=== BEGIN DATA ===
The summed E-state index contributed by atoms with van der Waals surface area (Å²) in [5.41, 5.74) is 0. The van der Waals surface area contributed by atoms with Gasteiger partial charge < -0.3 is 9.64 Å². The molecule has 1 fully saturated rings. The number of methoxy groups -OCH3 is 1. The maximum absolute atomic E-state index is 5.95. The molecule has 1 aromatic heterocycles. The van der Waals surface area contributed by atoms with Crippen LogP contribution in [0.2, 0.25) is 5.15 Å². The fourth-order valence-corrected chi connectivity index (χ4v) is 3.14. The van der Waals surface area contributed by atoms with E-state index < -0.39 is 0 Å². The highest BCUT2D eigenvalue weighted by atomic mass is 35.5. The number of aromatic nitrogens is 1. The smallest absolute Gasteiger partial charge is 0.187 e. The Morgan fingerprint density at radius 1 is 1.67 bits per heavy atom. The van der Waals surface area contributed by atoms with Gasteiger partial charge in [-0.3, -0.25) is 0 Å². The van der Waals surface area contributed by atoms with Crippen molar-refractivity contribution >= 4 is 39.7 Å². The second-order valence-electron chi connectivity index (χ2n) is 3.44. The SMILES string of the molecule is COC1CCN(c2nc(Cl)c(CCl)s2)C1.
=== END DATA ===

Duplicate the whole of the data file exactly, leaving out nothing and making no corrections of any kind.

The summed E-state index contributed by atoms with van der Waals surface area (Å²) in [5.41, 5.74) is 0. The van der Waals surface area contributed by atoms with Gasteiger partial charge < -0.3 is 9.64 Å². The molecule has 1 fully saturated rings. The number of methoxy groups -OCH3 is 1. The maximum absolute atomic E-state index is 5.95. The molecule has 1 aromatic heterocycles. The van der Waals surface area contributed by atoms with Crippen LogP contribution in [0.2, 0.25) is 5.15 Å². The fourth-order valence-corrected chi connectivity index (χ4v) is 3.14. The van der Waals surface area contributed by atoms with E-state index < -0.39 is 0 Å². The highest BCUT2D eigenvalue weighted by atomic mass is 35.5. The number of aromatic nitrogens is 1. The smallest absolute Gasteiger partial charge is 0.187 e. The Morgan fingerprint density at radius 1 is 1.67 bits per heavy atom. The van der Waals surface area contributed by atoms with Gasteiger partial charge in [-0.3, -0.25) is 0 Å². The van der Waals surface area contributed by atoms with Crippen molar-refractivity contribution >= 4 is 39.7 Å². The second-order valence-electron chi connectivity index (χ2n) is 3.44. The SMILES string of the molecule is COC1CCN(c2nc(Cl)c(CCl)s2)C1.